"We all want them [the lessons] to be really good, so you want people to tell you how to improve. I'd rather people tell me 'Well that was a terrible way of thinking about it, have you thought about this way?' because it means I can improve. And it's really nice being able to say that to more experienced teachers too!"

"We speak about how to challenge and support for every different topic. So I've now got this toolkit for every topic."

"As well as our Year 7 and 8 collaborative planning sessions, all our department meetings are spent sharing ideas, resources, teaching approaches and doing maths together. We make a point of rarely spending any meeting time on admin – this is done via email."

And other teachers…?

Southfields welcomes teachers from other schools to see their collaborative planning in action and observe lessons that arise from that planning. Their comments speak for themselves:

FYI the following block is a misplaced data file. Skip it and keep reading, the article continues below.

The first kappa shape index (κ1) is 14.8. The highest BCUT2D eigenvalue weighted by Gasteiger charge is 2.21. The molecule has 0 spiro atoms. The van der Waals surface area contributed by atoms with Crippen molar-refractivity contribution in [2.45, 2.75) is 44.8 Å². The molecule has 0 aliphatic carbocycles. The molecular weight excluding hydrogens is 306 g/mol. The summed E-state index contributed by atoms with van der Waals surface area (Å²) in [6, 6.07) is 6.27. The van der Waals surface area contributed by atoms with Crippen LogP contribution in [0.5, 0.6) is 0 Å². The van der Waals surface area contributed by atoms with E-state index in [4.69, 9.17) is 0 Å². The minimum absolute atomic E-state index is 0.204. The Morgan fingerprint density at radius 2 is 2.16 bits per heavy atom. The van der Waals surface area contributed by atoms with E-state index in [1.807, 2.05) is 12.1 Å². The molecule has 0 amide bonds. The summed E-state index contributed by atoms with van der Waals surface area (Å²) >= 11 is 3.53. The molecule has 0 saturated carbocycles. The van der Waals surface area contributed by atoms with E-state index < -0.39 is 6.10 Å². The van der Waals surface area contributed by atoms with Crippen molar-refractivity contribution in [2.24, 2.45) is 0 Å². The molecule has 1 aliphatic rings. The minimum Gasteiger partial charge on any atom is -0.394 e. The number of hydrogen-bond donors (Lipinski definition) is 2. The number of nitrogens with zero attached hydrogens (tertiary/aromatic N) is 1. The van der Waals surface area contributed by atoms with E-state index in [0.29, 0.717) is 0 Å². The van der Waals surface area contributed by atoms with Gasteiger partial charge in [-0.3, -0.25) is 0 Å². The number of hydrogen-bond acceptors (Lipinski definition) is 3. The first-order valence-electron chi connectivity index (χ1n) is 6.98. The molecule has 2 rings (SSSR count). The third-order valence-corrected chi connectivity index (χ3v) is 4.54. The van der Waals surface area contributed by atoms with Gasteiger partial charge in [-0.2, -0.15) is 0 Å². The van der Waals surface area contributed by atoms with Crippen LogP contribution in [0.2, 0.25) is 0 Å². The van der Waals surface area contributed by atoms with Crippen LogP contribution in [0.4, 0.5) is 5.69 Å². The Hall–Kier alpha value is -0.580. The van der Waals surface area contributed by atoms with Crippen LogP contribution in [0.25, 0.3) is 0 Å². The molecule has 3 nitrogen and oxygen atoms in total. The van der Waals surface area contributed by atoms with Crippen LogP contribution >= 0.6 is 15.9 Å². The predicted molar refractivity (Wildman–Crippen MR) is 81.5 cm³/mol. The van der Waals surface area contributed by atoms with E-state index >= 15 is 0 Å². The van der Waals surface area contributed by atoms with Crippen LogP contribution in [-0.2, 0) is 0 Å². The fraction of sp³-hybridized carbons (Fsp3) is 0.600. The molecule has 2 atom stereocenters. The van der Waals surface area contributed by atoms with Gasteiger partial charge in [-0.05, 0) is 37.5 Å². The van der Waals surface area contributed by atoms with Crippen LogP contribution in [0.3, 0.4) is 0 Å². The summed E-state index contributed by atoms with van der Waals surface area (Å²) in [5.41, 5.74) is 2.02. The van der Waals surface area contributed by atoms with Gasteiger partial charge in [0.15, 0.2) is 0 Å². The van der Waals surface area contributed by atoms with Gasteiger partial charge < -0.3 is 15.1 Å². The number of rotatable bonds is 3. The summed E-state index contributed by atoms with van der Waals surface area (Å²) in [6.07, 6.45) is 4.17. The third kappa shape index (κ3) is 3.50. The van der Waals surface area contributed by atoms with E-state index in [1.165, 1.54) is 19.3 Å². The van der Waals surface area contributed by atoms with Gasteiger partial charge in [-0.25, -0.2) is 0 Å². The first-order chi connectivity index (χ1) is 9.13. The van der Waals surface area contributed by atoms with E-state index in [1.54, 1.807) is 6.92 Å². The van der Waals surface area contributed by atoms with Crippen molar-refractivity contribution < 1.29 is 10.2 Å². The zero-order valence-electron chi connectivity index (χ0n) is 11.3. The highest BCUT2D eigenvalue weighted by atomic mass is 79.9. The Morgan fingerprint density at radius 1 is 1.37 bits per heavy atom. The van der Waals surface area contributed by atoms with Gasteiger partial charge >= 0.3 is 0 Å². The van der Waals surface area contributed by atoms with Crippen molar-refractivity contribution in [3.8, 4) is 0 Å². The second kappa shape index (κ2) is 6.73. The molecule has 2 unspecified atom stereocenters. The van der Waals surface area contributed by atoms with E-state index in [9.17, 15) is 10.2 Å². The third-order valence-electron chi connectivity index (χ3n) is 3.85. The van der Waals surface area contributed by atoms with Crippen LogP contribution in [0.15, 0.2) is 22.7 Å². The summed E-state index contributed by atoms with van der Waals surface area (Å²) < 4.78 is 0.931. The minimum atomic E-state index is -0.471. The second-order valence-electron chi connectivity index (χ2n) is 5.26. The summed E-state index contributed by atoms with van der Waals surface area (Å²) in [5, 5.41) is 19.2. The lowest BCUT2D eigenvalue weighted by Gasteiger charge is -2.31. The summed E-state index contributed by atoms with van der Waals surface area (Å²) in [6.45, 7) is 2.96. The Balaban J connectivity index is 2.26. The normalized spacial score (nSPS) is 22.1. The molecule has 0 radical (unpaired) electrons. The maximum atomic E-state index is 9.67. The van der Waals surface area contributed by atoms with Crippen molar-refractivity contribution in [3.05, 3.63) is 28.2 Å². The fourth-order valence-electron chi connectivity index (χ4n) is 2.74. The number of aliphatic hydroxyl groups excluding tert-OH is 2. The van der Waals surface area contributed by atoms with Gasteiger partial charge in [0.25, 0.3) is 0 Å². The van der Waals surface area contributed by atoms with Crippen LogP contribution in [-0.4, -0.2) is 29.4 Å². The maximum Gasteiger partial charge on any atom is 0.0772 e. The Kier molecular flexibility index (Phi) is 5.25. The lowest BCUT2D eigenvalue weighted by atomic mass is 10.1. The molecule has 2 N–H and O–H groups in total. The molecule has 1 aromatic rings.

"This could revolutionise my practice and my department…"

"Seeing a mixed ability class all access the same content was brilliant."

"I feel inspired to start a collaborative planning meeting."

Gwenda Thomas, Lead Practitioner in maths at Southfields Academy, welcomes contact from any teachers interested in finding out more about collaborative planning - email Gwenda.

Or you could read about how St. Marylebone School in London used a similar model to support their transition to all-attainment groupings.

Or engage with our director, Charlie Stripp, through his blog post advocating collaborative planning by making it a timetabling priority.